- What is a femoral hernia?
- What are the symptoms of a femoral hernia?
- What causes a femoral hernia?
- What is the treatment for a femoral hernia?
A femoral hernia is fairly uncommon and is most commonly found in women. Femoral hernias are found in the groin region and can appear as a painful lump on the inner, upper thigh. The lump can be pushed back in and can sometimes become more prominent when straining or coughing. It is estimated that only 1 in 20 groin hernias are femoral hernias, and are mostly inguinal hernias. They are more common in women because women have a wider pelvis.
Some people with a femoral hernia do not notice any bulge, lump or pain, however, larger femoral hernias produce a visible bulge in your upper thigh which can be painful, especially when straining.
A femoral hernia is the result of fatty tissue or a section of the bowel protruding through into the groin on the top of your inner thigh. The section where the protrusion can occur is called the femoral canal and is considered a weak spot in the abdominal wall muscles. The actual causes of a femoral hernia are:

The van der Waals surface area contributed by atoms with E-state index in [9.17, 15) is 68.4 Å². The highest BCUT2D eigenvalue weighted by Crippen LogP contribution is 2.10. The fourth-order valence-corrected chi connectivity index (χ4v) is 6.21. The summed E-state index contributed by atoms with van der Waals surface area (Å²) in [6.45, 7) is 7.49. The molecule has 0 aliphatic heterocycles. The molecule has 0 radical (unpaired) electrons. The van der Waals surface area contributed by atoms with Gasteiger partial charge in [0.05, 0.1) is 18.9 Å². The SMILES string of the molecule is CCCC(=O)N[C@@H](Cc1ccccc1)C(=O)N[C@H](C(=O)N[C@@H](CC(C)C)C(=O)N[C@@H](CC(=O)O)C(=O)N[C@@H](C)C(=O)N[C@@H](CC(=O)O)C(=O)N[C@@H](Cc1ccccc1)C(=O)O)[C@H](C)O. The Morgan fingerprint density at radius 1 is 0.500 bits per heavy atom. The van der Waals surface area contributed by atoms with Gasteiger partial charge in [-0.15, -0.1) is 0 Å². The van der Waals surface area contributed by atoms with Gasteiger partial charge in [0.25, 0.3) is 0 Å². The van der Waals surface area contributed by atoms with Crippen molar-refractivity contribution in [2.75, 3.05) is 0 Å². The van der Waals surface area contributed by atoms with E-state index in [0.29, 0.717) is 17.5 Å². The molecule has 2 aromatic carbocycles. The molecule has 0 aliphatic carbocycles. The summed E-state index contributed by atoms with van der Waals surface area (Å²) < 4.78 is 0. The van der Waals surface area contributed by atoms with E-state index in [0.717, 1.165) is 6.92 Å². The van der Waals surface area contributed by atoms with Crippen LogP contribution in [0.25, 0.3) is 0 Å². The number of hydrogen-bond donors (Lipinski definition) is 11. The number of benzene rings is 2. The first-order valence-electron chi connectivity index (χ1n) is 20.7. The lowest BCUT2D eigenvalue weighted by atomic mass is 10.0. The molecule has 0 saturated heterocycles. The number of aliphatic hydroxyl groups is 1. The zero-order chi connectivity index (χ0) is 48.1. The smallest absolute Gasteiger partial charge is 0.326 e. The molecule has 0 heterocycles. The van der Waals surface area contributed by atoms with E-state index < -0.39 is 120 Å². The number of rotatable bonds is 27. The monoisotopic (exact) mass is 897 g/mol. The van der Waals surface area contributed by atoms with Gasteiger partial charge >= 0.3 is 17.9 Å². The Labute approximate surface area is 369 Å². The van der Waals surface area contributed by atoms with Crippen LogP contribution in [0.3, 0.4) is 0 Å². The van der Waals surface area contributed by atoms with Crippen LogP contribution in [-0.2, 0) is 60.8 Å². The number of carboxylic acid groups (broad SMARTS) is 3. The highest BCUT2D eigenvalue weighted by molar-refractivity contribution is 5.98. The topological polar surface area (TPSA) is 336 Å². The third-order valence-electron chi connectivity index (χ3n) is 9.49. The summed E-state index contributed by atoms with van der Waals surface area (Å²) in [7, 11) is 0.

- straining on the toilet
- a persistent, heavy cough
Unlike other types of hernia, femoral hernias usually require treatment straight away due to potential complications associated with them. Surgery can be performed to put the bulge back into place and to fix the weakened abdominal wall. Complications that can result from femoral hernias include:
Obstruction where part of the bowel can become stuck in the femoral canal resulting in nausea and pain.
Strangulation where the stuck section of bowel has its blood supply cut off (ischaemia), which required immediate surgical attention so that blood supply is restored and the tissue doesn’t die.
Surgery for treating femoral hernias can either be open surgery, or it can be performed laparoscopically. Patients can usually return home either the same day or the following day.